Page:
At the end of February, staff and program participants from Connections to Success joined the National Transitional Jobs Network (NTJN) in Washington, D.C., to support our B.MORE Initiative in opening doors to employment and economic advancement for low-income black men. Together, we made the rounds on Capitol Hill, speaking to delegates from Missouri and Kansas about how Connections to Success helps individuals with barriers to employment, including many African American men returning home from incarceration, transform their lives and achieve economic self-sufficiency.
Damion Alexander, a Life Transformation Coach and Trainer at Connections to Success, played a central role in showing members of Congress how important it is for them to champion policies and programs that advance economic opportunity and strengthen families by helping low-income black men succeed in employment.
In this interview, Damion—who was on his first trip to D.C.—discusses the impact of his time on Capitol Hill; makes a policy pitch for reducing state-owed child support debts; and shares why he made a special stop at the Lincoln Memorial while exploring the city.
Exploring a New Resource: A Paper Released Today from the Council of State Governments Justice Center Offers “Integrated Reentry and Employment Strategies”
By Caitlin C. Schnur, Workforce Research and Policy Fellow, National Transitional Jobs Network
and Jonathan Philipp, Research and Policy Assistant, National Transitional Jobs Network
Each year, more than 650,000 individuals return to their communities from prison while millions more return home from jail. With overflowing correctional facilities and crunched state budgets, criminal justice policymakers and practitioners are increasingly working to ensure that returning citizens are not reincarcerated following their release. As a part of these successful reentry efforts, securing employment for formerly incarcerated individuals is critical—not only do returning citizens need immediate income to meet their basic needs, but incarcerated individuals who have been asked about their post-release plans report that being employed is crucial to their ability to stay crime-free. Despite wanting or needing to work, returning citizens face numerous barriers to employment including limited work histories, low educational attainment, and parole-mandated curfews or mobility restrictions. It’s not surprising, then, that employment providers who are focused on serving the chronically unemployed consistently serve large numbers of individuals with criminal records. Read More…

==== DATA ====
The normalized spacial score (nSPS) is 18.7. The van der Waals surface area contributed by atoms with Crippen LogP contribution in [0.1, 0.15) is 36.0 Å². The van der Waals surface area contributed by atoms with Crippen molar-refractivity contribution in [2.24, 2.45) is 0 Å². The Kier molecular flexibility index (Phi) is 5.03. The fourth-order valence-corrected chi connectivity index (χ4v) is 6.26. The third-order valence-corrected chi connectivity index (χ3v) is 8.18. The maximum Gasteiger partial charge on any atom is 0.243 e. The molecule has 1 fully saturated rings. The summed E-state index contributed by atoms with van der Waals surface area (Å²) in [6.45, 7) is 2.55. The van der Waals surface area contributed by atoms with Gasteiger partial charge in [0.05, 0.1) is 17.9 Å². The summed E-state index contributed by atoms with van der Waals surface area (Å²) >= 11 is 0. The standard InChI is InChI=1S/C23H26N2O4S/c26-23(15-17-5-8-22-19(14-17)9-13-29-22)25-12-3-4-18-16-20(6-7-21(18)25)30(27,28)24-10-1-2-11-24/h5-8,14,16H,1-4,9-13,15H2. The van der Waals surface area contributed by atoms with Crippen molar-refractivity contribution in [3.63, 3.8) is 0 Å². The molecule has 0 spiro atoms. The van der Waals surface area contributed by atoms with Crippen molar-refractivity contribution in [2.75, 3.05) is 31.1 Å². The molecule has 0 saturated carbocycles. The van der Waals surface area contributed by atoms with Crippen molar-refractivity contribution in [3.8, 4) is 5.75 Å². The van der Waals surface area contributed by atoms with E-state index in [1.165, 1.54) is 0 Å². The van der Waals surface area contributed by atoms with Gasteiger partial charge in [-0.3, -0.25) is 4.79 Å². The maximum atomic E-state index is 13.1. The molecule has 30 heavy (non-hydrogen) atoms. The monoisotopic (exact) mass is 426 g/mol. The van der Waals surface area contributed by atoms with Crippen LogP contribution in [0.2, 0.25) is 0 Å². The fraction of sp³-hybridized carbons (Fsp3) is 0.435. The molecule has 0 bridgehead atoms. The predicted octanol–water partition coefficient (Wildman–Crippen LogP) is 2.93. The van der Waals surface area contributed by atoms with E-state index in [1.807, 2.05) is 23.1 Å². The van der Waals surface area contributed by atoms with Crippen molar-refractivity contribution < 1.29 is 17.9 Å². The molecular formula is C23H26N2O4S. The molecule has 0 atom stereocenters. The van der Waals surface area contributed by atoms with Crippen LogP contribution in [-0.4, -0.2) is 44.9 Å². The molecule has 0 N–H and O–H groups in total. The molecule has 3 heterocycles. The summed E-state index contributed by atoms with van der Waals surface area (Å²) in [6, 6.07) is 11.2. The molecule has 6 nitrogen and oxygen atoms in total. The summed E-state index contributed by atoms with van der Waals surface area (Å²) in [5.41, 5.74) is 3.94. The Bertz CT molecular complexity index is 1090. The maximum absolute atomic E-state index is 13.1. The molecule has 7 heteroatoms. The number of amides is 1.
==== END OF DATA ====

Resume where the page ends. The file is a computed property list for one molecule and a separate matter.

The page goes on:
Re-examining Reentry: Transitional Jobs as a Strategic Investment in Individuals, Families, and Communities
When it comes to employment, too many formerly incarcerated individuals find themselves out of a job. It’s no secret that the United States has seen a recent explosion in its prison population—more than 2 million people in this country are incarcerated, and each year about 700,000 people are released from state prisons back into their communities. Many of these returning citizens come home to urban neighborhoods with concentrated poverty and an array of social problems. And, as our brief about working with job seekers newly released from prison points out, these folks desperately need paid employment—many reentering individuals can’t afford such basics as clothing, medical treatment, housing, or even food.